The 2008 presidential election saw the biggest partisan shift in a generation – more of a rejection of Republicans than an embrace of Democrats – but voter surveys find no broad ideological realignment behind that shift.
Democrats made up 39 percent of the electorate and Republicans 32 percent in a national exit poll for The Associated Press and TV networks. That left the share of voters considering themselves members of the GOP lower than in any presidential election since 1980 and was a sharp contrast with the 37-37 split between the two parties in the 2004 election.
But there was virtually no change in the ideological spectrum: This year 22 percent called themselves liberal, compared with 21 percent in 2004; 44 percent moderate, compared with 45 percent; and 34 percent conservative, same as four years ago. Since at least 1992, liberals consistently have been 20 percent to 22 percent of the electorate, while the conservative and moderate numbers have been a little more volatile.
The figures suggest that despite Tuesday's broad victory for Barack Obama and Democrats in Congress, voters nationally have not shifted significantly leftward – something Democrats may bear in mind as they take full control of government in January eager to reshape federal policy.
Then again, some voters can't be pigeonholed by ideology. For instance, one in five self-described conservatives voted for Obama. One in 10 liberals voted for Republican John McCain.
And on a broad philosophical measure, 51 percent said government should do more to solve problems, the first time even a narrow majority said so since exit pollsters started asking the question in 1994. In a likely reaction to the global financial shock this fall, only 43 percent said government is doing too many things better left to businesses and individuals, down from 49 percent in 2004 and a high of 56 percent during the 1994 midterm elections.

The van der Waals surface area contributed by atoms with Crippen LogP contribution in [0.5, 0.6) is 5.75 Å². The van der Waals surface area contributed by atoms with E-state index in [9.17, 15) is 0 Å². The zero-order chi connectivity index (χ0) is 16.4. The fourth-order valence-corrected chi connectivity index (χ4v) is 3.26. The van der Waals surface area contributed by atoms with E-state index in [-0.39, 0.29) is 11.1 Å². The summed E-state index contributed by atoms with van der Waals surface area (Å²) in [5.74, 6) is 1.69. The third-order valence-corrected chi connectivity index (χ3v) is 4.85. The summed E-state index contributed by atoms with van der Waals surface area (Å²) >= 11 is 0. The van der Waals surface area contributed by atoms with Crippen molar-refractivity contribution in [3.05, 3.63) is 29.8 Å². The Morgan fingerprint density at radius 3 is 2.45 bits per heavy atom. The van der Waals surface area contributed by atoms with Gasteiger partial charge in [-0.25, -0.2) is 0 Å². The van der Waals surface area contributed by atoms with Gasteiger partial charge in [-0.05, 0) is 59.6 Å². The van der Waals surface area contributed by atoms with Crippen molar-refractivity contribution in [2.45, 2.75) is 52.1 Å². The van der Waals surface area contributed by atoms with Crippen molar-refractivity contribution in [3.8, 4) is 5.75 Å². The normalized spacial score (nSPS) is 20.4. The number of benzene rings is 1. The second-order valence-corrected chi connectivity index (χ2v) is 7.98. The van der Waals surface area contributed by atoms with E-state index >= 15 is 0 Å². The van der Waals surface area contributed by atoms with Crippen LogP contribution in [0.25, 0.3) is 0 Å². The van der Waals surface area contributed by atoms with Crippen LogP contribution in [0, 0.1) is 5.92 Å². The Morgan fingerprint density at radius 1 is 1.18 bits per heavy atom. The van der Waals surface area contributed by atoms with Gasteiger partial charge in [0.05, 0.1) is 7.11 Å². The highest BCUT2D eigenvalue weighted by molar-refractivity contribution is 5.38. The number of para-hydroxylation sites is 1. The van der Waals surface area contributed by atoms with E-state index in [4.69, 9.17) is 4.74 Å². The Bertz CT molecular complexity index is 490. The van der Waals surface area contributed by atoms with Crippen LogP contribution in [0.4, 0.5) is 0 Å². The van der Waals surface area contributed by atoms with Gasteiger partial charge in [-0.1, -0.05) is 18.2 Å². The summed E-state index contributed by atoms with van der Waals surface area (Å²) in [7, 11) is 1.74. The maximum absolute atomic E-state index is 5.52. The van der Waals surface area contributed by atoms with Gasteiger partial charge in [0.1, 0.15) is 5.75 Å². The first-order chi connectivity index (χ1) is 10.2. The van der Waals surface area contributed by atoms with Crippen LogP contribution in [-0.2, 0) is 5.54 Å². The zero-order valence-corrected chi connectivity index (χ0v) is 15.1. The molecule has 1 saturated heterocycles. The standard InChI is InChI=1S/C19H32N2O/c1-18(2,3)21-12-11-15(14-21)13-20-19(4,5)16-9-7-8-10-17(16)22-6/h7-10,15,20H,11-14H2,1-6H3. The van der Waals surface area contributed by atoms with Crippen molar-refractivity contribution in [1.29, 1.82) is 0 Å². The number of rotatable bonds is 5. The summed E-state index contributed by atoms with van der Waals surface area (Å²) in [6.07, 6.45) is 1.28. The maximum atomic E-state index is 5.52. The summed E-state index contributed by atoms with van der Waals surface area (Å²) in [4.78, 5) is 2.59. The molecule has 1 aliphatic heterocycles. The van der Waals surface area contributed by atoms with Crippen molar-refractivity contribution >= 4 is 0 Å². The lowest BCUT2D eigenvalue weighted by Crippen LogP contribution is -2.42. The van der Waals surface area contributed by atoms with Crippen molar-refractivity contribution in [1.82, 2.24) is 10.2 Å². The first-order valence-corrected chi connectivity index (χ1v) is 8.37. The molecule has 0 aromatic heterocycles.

National pre-election polls had presaged the change in partisanship, which is known to follow broader trends – in this case, the precipitous plunge in President Bush's job approval ratings, the economic crisis and other factors after the GOP controlled the White House for eight years.
With huge samples – nearly 18,000 voters this year – sampling error on the national exit polls is plus or minus just 1 percentage point.
What if it had been Clinton?
There's no way to be sure, but she might have won by even more than Obama did.
Voters in the Obama-McCain race said they would have preferred Hillary Rodham Clinton over McCain by 51 percent to 41 percent, a larger margin than Obama's 53-46 win.
Among the differences: Women say they would have backed Clinton over McCain by 18 percentage points, bigger than Obama's 12-point advantage with them. Whites favored McCain over Obama by 12 points but leaned toward the Republican by a narrower 5 points against Clinton. Eighty-six percent of blacks would have backed Clinton – solid, but shy of the 95 percent who supported Obama. Clinton almost matched the two-thirds of people under age 30 who voted for Obama, but nearly one in 10 of them said they wouldn't have bothered voting at all.
Do Obama and McCain supporters live in parallel universes? Not quite, but here are some differences between them:
Nearly a quarter of Obama's voters were under age 30, almost double the share of McCain's.
Ninety percent of McCain's voters and 61 percent of Obama's were white.
A quarter of Obama's backers and 1 percent of McCain's were black.
Half of McCain's voters attend religious services weekly or more, compared with a third of Obama's.
Almost six in 10 of Obama's voters are in worse financial shape than four years ago, double the number of McCain's.
About six in 10 of McCain's voters have a gun in their household, twice the rate of Obama's.
On the issues
How Obama's coalition views some top issues, and how their opinions differed from McCain's:
Six in 10 of Obama's voters are very worried about the economy's direction, compared with four in 10 of McCain's.
Three-quarters of Obama's voters worry about affording health care, while fewer than six in 10 of McCain's do.
Nine in 10 of Obama's voters oppose the Iraq war, as do three in 10 of McCain's.
Nearly all McCain's backers favor drilling for oil off U.S. shores, while Obama's are split about evenly.
Six in 10 of Obama's voters think race relations will improve in the next few years, double the number of McCain's who say so.